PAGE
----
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Rapid growth can feel like a mixed blessing. While you're reaping the rewards of rising revenues and an expanding business, unbridled growth can become a burden and bring to light organizational issues and bottlenecks.
While most companies plan and strive for growth, not all are adequately prepared to manage it when it happens unexpectedly and hastily. As the saying goes, "when it rains, it pours."
Fortunately, there are things you can do before you find yourself swimming in more business than you had ever anticipated. I can recommend the following from my own recent experience managing a significant surge in demand:
Expect the unexpected
When you meet with your team or board for the annual review of your long-term strategic plan, be sure to explore a spectrum of scenarios related to targets, from falling well short to knocking everything out of the park.
Carefully consider how each situation would impact the organization's numbers in terms of employees, costs, resources, and so on. Knowing your threshold before a jump in growth occurs will enable you to recognize early when you're reaching capacity, and allow you to react with agility because you already have a plan in place.
You don't want to find yourself sacrificing the high quality service or products that brought you success in the first place.
While this type of planning can be time consuming – even bordering on excessive – you'll be thankful you've done it should your business suddenly take off.
Another reward for your efforts is that you only need to go through this exercise once, tweaking it accordingly during subsequent annual reviews and intervals of growth.
Create a culture where employees feel empowered
Confident, self-reliant employees are better equipped to handle the high demands of accelerated growth. It's no secret that micromanaging is passé, so here's another simple strategy to empower employees: Ask them how they could do their jobs better and ask them often.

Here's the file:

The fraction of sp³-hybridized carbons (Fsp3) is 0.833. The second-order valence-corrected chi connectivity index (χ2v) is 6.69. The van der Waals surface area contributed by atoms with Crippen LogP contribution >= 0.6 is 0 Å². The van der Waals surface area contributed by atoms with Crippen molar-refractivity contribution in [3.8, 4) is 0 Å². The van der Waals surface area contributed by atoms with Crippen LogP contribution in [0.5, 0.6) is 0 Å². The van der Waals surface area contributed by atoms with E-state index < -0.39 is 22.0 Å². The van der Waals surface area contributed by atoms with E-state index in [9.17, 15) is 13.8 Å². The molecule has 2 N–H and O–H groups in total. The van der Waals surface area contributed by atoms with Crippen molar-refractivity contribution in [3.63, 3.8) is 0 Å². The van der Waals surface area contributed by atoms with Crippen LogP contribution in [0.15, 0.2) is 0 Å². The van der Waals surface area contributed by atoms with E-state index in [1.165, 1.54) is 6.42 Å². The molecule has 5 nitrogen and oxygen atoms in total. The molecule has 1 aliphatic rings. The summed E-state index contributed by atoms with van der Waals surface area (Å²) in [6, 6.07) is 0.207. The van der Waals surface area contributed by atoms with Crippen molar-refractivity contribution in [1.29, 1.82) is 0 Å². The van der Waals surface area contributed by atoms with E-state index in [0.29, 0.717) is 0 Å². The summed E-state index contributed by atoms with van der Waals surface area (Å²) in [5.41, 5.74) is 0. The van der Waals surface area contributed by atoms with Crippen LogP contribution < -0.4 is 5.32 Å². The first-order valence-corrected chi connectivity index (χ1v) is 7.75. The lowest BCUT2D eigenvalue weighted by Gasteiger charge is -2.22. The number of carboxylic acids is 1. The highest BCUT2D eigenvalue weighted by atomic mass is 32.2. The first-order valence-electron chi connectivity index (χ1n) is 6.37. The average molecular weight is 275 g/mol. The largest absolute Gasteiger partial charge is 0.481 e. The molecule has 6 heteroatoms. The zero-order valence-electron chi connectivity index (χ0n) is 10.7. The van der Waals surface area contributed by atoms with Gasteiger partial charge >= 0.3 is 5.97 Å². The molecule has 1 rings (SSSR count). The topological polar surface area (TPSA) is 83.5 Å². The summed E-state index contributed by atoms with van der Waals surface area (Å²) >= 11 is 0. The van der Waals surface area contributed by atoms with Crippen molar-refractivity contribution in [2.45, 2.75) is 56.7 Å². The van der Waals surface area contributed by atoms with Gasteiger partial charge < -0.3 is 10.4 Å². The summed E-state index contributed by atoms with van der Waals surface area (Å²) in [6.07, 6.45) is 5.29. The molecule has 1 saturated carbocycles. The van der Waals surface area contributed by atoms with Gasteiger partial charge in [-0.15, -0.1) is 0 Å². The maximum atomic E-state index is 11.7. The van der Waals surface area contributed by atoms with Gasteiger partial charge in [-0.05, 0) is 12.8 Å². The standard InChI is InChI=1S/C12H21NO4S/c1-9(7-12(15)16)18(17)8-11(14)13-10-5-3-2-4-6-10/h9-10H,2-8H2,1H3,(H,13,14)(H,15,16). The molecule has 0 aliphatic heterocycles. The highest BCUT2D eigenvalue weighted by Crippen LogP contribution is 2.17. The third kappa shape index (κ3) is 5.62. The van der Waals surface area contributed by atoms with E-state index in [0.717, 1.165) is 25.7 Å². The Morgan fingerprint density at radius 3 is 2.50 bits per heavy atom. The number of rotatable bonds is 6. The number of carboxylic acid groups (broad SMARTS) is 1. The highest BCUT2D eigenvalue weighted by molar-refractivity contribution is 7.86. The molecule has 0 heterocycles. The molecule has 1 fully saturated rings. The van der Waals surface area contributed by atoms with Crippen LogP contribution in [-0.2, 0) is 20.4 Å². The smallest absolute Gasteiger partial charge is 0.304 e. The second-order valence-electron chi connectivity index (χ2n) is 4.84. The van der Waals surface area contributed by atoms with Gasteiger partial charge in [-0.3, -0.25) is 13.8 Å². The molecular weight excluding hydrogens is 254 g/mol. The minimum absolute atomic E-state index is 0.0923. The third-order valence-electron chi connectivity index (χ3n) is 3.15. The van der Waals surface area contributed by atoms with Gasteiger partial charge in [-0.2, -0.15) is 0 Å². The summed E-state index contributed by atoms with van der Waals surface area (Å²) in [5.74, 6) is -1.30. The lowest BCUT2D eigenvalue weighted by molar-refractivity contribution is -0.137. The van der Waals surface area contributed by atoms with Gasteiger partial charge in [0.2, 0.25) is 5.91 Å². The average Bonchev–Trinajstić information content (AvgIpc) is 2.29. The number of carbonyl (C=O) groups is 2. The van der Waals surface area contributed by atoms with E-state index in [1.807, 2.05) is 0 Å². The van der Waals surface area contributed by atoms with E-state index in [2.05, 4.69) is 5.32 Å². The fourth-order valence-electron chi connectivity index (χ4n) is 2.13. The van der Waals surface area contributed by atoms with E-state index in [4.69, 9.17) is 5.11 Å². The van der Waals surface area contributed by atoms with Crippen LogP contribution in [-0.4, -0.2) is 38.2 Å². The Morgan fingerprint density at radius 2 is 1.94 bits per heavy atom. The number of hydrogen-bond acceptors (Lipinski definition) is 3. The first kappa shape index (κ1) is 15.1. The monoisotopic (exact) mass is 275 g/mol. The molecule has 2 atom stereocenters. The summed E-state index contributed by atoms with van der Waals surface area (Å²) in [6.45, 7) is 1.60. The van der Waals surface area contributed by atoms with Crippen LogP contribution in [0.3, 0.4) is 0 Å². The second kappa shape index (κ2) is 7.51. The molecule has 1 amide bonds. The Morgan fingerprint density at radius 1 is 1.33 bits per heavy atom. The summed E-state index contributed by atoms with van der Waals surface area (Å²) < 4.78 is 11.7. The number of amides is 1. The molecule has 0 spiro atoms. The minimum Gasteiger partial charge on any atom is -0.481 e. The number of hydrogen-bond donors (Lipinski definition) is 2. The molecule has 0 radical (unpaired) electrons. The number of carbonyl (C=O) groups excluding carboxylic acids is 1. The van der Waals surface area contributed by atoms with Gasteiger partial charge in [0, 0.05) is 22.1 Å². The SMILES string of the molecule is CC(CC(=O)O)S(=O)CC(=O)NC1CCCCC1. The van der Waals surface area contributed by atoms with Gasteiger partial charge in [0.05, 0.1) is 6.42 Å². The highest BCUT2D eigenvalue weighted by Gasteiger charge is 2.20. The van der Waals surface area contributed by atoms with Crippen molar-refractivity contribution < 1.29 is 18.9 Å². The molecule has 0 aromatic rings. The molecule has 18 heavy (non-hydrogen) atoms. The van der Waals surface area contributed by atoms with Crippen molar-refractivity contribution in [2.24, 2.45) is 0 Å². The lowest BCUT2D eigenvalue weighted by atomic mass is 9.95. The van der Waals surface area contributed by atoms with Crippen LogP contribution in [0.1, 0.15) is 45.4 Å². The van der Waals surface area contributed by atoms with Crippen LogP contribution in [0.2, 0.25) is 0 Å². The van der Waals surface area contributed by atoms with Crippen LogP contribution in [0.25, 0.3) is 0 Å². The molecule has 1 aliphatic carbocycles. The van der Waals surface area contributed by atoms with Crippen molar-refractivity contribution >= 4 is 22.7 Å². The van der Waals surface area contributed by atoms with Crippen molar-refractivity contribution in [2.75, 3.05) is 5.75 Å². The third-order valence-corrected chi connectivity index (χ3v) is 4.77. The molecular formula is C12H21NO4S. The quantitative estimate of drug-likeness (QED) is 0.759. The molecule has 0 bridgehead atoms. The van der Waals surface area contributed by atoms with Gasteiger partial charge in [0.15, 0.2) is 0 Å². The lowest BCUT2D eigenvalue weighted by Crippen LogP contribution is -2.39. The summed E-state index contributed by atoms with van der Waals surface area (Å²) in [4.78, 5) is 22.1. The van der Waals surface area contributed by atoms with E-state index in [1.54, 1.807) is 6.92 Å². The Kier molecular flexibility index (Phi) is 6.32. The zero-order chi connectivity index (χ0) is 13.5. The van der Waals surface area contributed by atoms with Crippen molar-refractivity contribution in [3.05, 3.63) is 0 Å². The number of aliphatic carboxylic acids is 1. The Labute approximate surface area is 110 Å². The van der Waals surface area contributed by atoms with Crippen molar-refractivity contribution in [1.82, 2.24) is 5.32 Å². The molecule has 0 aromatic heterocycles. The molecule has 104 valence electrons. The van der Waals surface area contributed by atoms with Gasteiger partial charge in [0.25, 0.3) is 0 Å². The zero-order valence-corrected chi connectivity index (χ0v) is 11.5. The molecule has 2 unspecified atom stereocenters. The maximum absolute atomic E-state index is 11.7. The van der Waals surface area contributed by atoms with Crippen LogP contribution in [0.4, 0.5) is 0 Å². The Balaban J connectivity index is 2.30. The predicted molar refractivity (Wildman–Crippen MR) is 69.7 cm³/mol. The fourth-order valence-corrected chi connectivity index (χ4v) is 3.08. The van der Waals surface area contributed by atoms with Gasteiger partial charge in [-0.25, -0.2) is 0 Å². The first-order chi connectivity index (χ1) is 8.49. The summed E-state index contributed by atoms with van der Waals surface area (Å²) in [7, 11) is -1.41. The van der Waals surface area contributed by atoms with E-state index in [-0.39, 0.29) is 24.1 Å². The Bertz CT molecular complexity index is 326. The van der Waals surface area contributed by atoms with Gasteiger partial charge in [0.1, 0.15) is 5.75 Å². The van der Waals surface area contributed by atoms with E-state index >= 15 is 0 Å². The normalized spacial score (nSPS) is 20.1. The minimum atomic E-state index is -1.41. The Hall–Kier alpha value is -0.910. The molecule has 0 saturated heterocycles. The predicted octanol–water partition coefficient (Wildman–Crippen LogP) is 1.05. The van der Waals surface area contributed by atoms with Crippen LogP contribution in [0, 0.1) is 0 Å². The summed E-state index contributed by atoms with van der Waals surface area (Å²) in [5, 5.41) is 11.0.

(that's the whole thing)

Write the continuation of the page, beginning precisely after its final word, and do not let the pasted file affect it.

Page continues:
No matter whether your firm is underachieving or overachieving, proactively solicit your employees for suggestions on how to streamline processes continually. Make this a part of your organization's DNA so that existing and new employees will be naturally inclined to think innovatively.
With a well-established culture of empowerment in place your employees are more likely to snap into problem-solving mode than feel overwhelmed when business spikes.
Give consistent feedback in good and bad times
You need to be honest with your employees about their capabilities so you know what they can handle when you're moving beyond critical mass.
Recognition when they're doing well is equally as important as constructive feedback when they're not. Knowing where your teams' strengths lie will help you better allocate their efforts and improve their chances of success.
This may in turn give those employees a renewed sense of purpose in their role in helping the organization to achieve its goals.
Take advantage of existing technologies
The right tech tools and systems will be your most powerful ally when it comes to managing growth. Canada's best managed companies cite investments in information and communications technologies as critical to driving sustainable growth.
In today's world, the beauty of rapidly advancing and open technological enhancements is that it levels the playing field for small to mid-sized companies who don't have the same capital as large corporations. Begin investigating the tools that can help you scale. And remember, these can take time to implement so don't wait until the monsoon hits to get started.
Extreme growth is a good problem to have, so long as you're prepared for it. Simple strategies such as benchmarking organizational stress points, empowering employees, optimizing efficiency through vital team feedback, and leveraging technology to create scale will ensure continued success when your company finds itself on a hot streak.
Doce Tomic is president and CEO of Credential Financial, a national wealth management firm owned by Provincial Credit Union Centrals and The CUMIS Group. He is also a member of the Institute of Corporate Directors and TEC Canada, a peer advisory group for chief executives.